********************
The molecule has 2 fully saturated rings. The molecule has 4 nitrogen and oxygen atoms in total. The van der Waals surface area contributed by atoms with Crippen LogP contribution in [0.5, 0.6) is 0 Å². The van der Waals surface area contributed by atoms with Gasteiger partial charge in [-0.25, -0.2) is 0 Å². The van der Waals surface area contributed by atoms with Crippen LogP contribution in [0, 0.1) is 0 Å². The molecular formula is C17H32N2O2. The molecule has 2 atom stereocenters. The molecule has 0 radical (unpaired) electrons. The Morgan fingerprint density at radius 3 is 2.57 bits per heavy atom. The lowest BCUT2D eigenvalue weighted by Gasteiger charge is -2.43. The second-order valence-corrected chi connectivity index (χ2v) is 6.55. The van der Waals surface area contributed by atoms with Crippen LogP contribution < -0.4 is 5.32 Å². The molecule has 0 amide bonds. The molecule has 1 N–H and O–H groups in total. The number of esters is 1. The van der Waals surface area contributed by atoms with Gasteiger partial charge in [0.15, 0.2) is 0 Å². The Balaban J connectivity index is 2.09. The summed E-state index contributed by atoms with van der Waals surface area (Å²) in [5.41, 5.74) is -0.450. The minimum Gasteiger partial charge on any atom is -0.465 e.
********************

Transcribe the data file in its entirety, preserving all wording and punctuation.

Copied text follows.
The molecule has 2 fully saturated rings. The molecule has 4 nitrogen and oxygen atoms in total. The van der Waals surface area contributed by atoms with Crippen LogP contribution in [0.5, 0.6) is 0 Å². The van der Waals surface area contributed by atoms with Gasteiger partial charge in [-0.25, -0.2) is 0 Å². The van der Waals surface area contributed by atoms with Crippen LogP contribution in [0, 0.1) is 0 Å². The molecular formula is C17H32N2O2. The molecule has 2 atom stereocenters. The molecule has 0 radical (unpaired) electrons. The Morgan fingerprint density at radius 3 is 2.57 bits per heavy atom. The lowest BCUT2D eigenvalue weighted by Gasteiger charge is -2.43. The second-order valence-corrected chi connectivity index (χ2v) is 6.55. The van der Waals surface area contributed by atoms with Crippen LogP contribution < -0.4 is 5.32 Å². The molecule has 0 amide bonds. The molecule has 1 N–H and O–H groups in total. The number of esters is 1. The van der Waals surface area contributed by atoms with Gasteiger partial charge in [0.15, 0.2) is 0 Å². The Balaban J connectivity index is 2.09. The summed E-state index contributed by atoms with van der Waals surface area (Å²) in [5.41, 5.74) is -0.450. The minimum Gasteiger partial charge on any atom is -0.465 e.